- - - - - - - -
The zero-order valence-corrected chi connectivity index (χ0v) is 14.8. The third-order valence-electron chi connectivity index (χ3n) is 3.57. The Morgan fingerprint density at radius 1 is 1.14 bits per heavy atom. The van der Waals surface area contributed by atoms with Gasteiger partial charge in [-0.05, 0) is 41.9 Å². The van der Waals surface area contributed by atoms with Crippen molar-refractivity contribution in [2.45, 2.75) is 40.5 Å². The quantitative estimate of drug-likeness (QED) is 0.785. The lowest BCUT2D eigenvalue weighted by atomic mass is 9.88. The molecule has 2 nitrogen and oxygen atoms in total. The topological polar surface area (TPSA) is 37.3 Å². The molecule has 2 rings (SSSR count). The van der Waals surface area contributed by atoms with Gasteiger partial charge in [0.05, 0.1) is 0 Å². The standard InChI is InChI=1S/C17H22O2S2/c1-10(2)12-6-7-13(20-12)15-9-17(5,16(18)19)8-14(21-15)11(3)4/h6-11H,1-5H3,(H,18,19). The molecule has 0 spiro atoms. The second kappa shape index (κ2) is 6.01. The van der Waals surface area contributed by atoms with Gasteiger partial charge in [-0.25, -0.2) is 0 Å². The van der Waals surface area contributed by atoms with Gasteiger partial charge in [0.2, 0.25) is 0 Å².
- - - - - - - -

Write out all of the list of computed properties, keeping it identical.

The zero-order valence-corrected chi connectivity index (χ0v) is 14.8. The third-order valence-electron chi connectivity index (χ3n) is 3.57. The Morgan fingerprint density at radius 1 is 1.14 bits per heavy atom. The van der Waals surface area contributed by atoms with Gasteiger partial charge in [-0.05, 0) is 41.9 Å². The van der Waals surface area contributed by atoms with Crippen molar-refractivity contribution in [2.45, 2.75) is 40.5 Å². The quantitative estimate of drug-likeness (QED) is 0.785. The lowest BCUT2D eigenvalue weighted by atomic mass is 9.88. The molecule has 2 nitrogen and oxygen atoms in total. The topological polar surface area (TPSA) is 37.3 Å². The molecule has 2 rings (SSSR count). The van der Waals surface area contributed by atoms with Gasteiger partial charge in [0.05, 0.1) is 0 Å². The standard InChI is InChI=1S/C17H22O2S2/c1-10(2)12-6-7-13(20-12)15-9-17(5,16(18)19)8-14(21-15)11(3)4/h6-11H,1-5H3,(H,18,19). The molecule has 0 spiro atoms. The second kappa shape index (κ2) is 6.01. The van der Waals surface area contributed by atoms with Gasteiger partial charge in [-0.25, -0.2) is 0 Å². The van der Waals surface area contributed by atoms with Gasteiger partial charge in [0.2, 0.25) is 0 Å².